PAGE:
The thoroughfare was a revelation to him, just as it is to every one seeing it for the first time. The shops huddled together, their show-windows littered with articles of every description, the second-hand establishments, the pawnbrokers, the peddlers and street-stand merchants, who offered everything from shoelaces to collars, books and trick novelties, were all decidedly new to him.

One stand in particular attracted his attention. It was laden with choice books, at remarkably low prices. There was a well-bound history of the United States for forty-five cents, and a beautiful edition of Shakspere, with steel engravings, for the small price of one dollar.

"Selling 'em off cheap," cried the vender, putting several volumes in Richard's hands. "Take 'em right along. You'll miss the opportunity of a lifetime if you don't."

"They are very nice," replied the boy. "But I guess I won't take any to-night."

"You'd better. They may be all gone by to-morrow. This is only a job lot, and dirt cheap."

"No, I guess not," and Richard put the books reluctantly back on the stand.

"Give you a special discount of ten per cent," persisted the dealer.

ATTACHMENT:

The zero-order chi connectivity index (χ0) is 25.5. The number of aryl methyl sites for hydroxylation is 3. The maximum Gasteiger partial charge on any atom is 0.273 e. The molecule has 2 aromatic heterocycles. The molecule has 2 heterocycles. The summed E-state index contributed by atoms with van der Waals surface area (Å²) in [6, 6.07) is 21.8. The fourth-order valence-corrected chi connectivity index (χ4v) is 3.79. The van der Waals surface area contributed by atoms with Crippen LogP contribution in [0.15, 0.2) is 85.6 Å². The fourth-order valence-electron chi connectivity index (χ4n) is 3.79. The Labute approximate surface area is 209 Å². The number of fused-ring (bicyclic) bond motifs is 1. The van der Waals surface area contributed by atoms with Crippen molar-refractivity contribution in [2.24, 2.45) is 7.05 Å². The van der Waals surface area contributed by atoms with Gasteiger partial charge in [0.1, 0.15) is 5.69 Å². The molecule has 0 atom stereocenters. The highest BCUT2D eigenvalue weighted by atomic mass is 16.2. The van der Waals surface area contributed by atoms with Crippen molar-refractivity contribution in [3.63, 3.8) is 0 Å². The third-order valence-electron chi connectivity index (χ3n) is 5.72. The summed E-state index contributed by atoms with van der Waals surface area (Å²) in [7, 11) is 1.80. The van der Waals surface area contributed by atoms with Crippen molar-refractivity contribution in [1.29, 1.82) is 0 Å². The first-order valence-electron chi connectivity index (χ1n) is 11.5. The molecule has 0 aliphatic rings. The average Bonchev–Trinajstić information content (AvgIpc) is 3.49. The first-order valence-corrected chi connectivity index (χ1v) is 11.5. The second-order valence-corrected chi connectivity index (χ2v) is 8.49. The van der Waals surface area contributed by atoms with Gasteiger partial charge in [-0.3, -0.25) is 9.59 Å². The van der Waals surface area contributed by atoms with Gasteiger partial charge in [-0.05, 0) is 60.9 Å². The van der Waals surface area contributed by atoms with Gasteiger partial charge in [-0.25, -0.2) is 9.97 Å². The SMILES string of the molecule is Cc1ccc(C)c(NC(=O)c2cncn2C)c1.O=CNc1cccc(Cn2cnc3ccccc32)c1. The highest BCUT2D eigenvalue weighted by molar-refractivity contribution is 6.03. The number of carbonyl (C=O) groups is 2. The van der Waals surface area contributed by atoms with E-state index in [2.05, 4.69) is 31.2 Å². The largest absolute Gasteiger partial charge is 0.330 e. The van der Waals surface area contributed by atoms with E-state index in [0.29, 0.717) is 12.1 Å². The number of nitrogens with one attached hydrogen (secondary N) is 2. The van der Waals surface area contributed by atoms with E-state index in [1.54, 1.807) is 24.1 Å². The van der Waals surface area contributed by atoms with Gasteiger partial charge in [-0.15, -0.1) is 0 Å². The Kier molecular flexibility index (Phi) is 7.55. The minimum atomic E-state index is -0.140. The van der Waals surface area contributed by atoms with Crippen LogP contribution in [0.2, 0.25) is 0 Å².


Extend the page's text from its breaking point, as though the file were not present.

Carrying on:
"No; I haven't the money."

"Oh! Well, come around to-morrow. I'll lay the books aside for you."

"No, don't do that. I may not be back," and without waiting for further words, Richard hurried off.

Meanwhile Doc Linyard, all unconscious of what was transpiring, had gone on ahead, and when Richard looked around for him, the old sailor was nowhere to be seen.

Rather startled, the boy hurried along to catch up. But under the Elevated Railroad and down by the Brooklyn Bridge all was confusion and jam, and in a moment Richard realized that he had lost his friend.

He hurried along several blocks, and then just as rapidly retraced his steps. But it was useless. Doc Linyard had disappeared in the crowd and was not to be found.

"Now I'm in a pretty pickle," thought Richard. "I suppose there is nothing to do but get back to the Watch Below."

But that was easier said than done. The boy did not like to make too many inquiries, and so started off on his own account.

He paid dearly for the experiment. A wrong turn or two, and lo! it took Richard an hour to get back to West Street and to the restaurant.

And arrived here, an awkward state of affairs confronted the boy. The Watch Below was closed for the night. All was dark, and not a soul was in sight!